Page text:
13 Claims, 13 Drawing Figures TYPICAL DISPLAY PRESENTATION OF SINGLE MOVING AIRCRAFT OTO I2SEC. I2 TO ZISEC. 24 TO 36SEC 36 TO 48SEC, 48 TO 60 SEC, 60 TO T2 SEC I SCAN 2 SCAN 5 SCAN 4 SCAN 5 SCAN 6 SCAN NOTES= I. RADAR ANTENNA SCAN PERIOD SET AT I2 SECONDS 2t TARGET TIME SET TO I2 SECONDS 3. TRAIL TIME SET TO 36 SECONDS PAIENEERJINI28 NRA sIIEEI '02 or TYPICAL IIAIA MESSAGE IYPEs IDLE PAssIYE ACTIVE FIELD BR (SEARCH) (BEACON) COUNT COUNT I IDLE MSG MSG EIEIII L FIELD LABLE EABLE I I2 PARRY PARRY PARRY PARRY l5 l4 *AT LEAST ONE IDLE RANGE RANGE E l FIELD TRANSMITTED BETWEEN PARRY PARRY PARRY 2e MESSAGES 27 AZINIIRII AZIMUTH E l 38 PARRY PARRY PARRY 59 A0 MISC MISC E J 5| PARRY PARRY PARRY 52 CIVIL EIEIR 55 ZERO ID. 5 l 64 PARRY PARRY PARRY 65 FE D 66 RN. I L ZERO ID. 6 i Y? PARRY PARRY PARRY 78 I9 ZERO ALTITUDE E i PARRY PARRY PARRY 9| PATENIEU IIZ BIB 3.821735 '0 OF IO CONTROL FIELD BIT NO.

I2III0BBT 5452I DEV|CE CONTROL TIME SEGMENT SEGMENT (LSB I/4 SECOND) DEVICE CONTROL SEGMENT FORMAT BIT NO. FUNCTION BIT I2 I I BLINK DISPLAY 0 NORMAL DISPLAY BIT II I TDATA FIELD MSG (BEACON) 0 4DATA FIELD MSG (SEARCH) BITIO BIT9 FUNCTION 0 I SINGLE TIIIIIIsIIIT I 0 ALLOW TRAIL I I INHIBIT TRAIL 0 0 BYPASS (STATE AFTER SINGLE TRANSMIT) TIME SEGMENT coIITBoI CONTROL FIELD FORMAT JUNZBIQH PATENTEU w? ms N W 3,821,735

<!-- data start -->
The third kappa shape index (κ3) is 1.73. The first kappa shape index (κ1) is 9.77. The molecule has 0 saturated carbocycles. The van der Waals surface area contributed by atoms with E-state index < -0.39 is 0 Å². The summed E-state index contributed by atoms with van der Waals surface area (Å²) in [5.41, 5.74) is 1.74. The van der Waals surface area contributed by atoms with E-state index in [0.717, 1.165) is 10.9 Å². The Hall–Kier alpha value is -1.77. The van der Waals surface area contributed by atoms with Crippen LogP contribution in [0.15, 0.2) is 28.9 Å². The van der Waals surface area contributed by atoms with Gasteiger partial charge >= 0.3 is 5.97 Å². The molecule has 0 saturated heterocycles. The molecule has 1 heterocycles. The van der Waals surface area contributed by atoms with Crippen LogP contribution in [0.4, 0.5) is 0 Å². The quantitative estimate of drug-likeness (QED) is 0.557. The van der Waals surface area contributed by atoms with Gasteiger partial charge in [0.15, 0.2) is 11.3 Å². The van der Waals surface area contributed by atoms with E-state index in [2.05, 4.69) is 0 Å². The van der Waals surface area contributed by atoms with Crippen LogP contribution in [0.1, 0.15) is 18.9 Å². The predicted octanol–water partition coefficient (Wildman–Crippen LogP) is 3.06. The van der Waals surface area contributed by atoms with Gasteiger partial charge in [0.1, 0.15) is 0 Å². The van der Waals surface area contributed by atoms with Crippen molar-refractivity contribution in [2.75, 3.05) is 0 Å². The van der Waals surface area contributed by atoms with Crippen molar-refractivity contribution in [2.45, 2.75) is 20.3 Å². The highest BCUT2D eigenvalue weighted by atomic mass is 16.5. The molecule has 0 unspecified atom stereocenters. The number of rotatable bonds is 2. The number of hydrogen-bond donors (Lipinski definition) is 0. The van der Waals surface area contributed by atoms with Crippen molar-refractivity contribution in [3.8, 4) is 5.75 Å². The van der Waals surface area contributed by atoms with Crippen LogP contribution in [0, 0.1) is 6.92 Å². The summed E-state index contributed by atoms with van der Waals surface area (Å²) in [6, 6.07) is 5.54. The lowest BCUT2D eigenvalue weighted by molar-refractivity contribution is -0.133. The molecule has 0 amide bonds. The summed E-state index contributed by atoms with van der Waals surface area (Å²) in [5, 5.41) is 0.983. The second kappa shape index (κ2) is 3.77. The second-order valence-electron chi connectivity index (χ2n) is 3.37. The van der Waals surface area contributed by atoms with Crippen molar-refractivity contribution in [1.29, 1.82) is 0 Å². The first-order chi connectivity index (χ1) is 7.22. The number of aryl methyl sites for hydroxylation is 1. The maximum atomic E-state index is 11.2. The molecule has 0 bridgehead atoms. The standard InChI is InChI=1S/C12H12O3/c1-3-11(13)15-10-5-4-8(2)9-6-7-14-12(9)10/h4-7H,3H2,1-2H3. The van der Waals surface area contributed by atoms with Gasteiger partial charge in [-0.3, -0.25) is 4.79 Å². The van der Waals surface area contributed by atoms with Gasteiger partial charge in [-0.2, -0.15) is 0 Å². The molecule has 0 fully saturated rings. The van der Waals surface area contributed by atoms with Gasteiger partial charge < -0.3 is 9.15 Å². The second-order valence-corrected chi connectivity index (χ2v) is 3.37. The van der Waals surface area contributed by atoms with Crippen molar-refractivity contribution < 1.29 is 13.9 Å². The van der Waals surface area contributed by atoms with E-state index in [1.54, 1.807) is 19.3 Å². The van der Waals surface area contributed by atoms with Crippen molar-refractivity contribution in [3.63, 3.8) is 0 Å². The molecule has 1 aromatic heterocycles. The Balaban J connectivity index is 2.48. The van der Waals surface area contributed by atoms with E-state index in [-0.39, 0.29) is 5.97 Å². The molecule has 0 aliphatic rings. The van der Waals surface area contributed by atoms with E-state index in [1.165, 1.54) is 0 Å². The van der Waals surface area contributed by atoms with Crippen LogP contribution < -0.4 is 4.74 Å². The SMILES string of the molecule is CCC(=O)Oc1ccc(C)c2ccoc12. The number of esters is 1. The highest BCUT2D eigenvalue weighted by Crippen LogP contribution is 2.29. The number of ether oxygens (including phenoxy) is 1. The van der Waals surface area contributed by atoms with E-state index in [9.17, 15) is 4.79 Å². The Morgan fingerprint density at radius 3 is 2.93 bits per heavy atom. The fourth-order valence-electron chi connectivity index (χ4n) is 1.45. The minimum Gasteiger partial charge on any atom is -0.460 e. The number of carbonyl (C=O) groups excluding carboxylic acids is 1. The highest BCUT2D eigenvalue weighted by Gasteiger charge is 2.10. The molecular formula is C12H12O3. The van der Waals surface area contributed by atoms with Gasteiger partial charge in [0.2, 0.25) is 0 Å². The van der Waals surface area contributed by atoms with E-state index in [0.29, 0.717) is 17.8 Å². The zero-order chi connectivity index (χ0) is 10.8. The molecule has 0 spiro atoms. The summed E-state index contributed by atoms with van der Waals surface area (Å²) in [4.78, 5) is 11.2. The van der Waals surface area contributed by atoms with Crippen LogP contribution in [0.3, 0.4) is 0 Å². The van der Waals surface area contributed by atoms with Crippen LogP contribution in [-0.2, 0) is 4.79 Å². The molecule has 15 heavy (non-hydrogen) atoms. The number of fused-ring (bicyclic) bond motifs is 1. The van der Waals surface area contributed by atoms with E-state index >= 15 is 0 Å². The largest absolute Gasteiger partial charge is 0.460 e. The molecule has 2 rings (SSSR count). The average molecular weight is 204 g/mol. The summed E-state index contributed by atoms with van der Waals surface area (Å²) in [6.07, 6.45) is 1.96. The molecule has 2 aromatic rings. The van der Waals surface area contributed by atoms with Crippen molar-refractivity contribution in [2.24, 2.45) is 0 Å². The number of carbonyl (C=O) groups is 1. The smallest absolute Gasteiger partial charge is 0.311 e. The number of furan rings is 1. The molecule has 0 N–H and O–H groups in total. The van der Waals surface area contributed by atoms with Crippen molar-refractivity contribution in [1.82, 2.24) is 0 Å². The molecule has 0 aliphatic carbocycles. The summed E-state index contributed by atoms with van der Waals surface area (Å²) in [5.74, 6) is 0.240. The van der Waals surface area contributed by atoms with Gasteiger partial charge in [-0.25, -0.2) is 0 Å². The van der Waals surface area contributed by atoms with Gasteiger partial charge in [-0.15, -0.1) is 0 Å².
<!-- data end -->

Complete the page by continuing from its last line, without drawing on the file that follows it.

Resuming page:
OUTPUT TRIAL TIM 28? DATA To 35' SET DO|APARATDA ffi TTGZ'J I COUNT 367 OBC |2 5 5 353 UP 83 CLK COUNTER /DATA LOAD 488m) OUT OUTU ORDO

OWRG CLK REG. 0R9-0Rl2 (4 BITS) COMPARATOR MOXF 369 I ODD-L2 OUT OUT REFRESH DOWN REFRESH LIMIT 0 1 COUNTER REGISTER l(l0 BiTS) (l0 BITS) 295 M LOAD @LK LOAD W A 289 -29l RFT-l K) 26l 503 7FT(305) OADO fi owo OFC-l 50l \tOFC-Z OFC-S F OsA FLOOD Fig, 5 H955 PATENTEDJUN28 RN 3.821, 735

sREET worm IWRQ 6| I55? I93 INRuT INPIIT SHIFT wRITE TARGET REGISTER OWRG ENABLE RI DATA (IS RITsI 75\ I 1E0-0 MEMORY IBC-|2 WORDS I2 I2 N 75 /WORD ADDRESS 79 PATENTEOJUNZBIHH 3L821Q75 SHEET WM 10 MEMORY ORGANIZATION A r A I 5 I E? 2% Q 2 1 @53 E O 0 c; E g 3% 27% INPUT LOAD PO|NT E0 4% T REFRESH ADDRESS OUTPUT DATA ADDRESS ORIGIN DATA FO=OONTROL HELD E 5 i 1 DIGITAL DATA REFRESHING APPARATUS FOR RADAR DISPLAY SYSTEM BACKGROUND OF THE INVENTION This invention in the field of air traffic control display systems relates to a memory and control logic system for use in conjunction with a CRT display system for generating a flicker-free display of current and past target positional information.